The Mr. Rogers Cry Fest

Sarah Posted by Sarah at June 15, 2018 19:17:28 June 15, 2018 19:17:28

Warning: You are going to need Kleenex. Like, a whole box of tissues. The Fred Rogers documentary Won’t You be My Neighbor? is basically a ninety-minute cry fest. I’m not an easy movie-crier, but I started crying in the first five minutes and did not stop until the end. Morgan Neville, the Oscar-winning documentarian behind 20 Feet From Stardom, has made a film that is half documentary about the life and work of Fred Rogers, and half gentle bath in Mister Rogers’ unwavering, incandescent acceptance and love. 

Neville roots his film in the personal, eschewing interviews with famous people talking about what Mister Rogers’ Neighborhood means to them in favor of interviewing people who were close to Rogers in real life, either as family, co-worker, or friend. (Michael Keaton was a production assistant on the show so Neville definitely could have pulled celebrities, but he limits himself to Yo-Yo Ma, who talks about Mister Rogers’ interview style.) The portrait revealed is intimate and illuminating, connecting Rogers’ periods of childhood illness with his imaginary play on the show, and his own bullying as a heavy-set child with his dislike for bullies later in life. And you will cry a bunch as various people reflect on what Rogers’ compassion and empathy meant in their lives.

But Neville’s portrait also sneakily dispels a number of urban legends about Mister Rogers. He was a Navy SEAL who killed a bunch of people! Nonsense, says literally everyone—he never even served in the military. Likewise, the rumor of the tattoos hidden by his famous sweaters is shot down by archival footage of Rogers indulging in his daily swim. The film even touches on the decades of speculation about his sexuality. Francois Clemmons, who portrayed “Officer Clemmons” on the show, worked with Rogers for twenty-five years and is utterly dismissive of the notion that Rogers was gay. However, this jumps off into the one area where Mister Rogers’ famous acceptance was tested—Clemmons is gay, and Fred Rogers encouraged him to stay in the closet.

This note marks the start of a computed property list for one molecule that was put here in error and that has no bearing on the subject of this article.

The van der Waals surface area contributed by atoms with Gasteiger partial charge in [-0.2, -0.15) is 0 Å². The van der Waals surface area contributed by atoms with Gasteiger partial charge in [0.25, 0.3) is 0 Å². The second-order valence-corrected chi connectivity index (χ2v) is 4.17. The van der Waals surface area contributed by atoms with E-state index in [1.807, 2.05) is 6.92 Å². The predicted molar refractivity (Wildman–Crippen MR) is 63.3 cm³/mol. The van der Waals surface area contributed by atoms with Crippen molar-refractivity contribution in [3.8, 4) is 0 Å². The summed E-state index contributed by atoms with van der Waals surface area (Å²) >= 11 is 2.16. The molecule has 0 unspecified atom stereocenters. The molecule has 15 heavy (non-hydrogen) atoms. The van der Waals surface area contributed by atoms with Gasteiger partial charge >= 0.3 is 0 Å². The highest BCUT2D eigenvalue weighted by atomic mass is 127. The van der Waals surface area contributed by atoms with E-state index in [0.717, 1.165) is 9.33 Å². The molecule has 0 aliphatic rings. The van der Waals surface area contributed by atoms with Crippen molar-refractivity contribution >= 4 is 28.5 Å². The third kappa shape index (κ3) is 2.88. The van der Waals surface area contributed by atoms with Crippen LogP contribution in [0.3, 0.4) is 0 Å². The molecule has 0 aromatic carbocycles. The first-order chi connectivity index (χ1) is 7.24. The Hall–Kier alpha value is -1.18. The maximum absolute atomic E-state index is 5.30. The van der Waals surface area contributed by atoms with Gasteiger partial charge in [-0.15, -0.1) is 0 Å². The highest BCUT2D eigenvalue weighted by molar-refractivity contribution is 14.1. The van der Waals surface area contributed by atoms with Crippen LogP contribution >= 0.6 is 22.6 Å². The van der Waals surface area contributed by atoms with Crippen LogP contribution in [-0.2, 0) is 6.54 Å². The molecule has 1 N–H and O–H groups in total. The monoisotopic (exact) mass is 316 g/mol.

This is the weak spot of the documentary, for though Neville allows the topic to be raised, he shies from addressing it fully. He contextualizes Rogers’ reticence toward Clemmons’ sexuality as a product of The Times—it was the 1960s and an openly gay man on a children’s show would undoubtedly cost them sponsors, even get them booted off air. This is certainly true, and Rogers’ objection is clearly framed not as a rejection of Clemmons as a person but as worry for the show. But times change, and people change, and the documentary misses a step when we don’t get any context for if or how Rogers changed his mind on this topic. We must settle for Clemmons’ assurance that Rogers “came around” and Joanne Rogers, his wife, says they had “many” gay friends, and that is that. 

Still, Won’t You Be My Neighbor? is a loving portrait of a loving man, and it is worth exploring not only what Mister Rogers meant to the world, but also what his message means to us today. It’s a reminder that we should never forget the lessons Mister Rogers imparted about acceptance. It’s a revealing look behind the scenes at the thought and effort that went into a goofy children’s puppet show, and an exploration of Rogers’ overarching philosophy that children need to know they’re loved in order to grow into healthy adults. And it’s an opportunity for catharsis as you are subjected to ninety minutes of Mister Rogers telling you that you are liked, just as you are.

 

Photos:
Fotos International/ Getty Images

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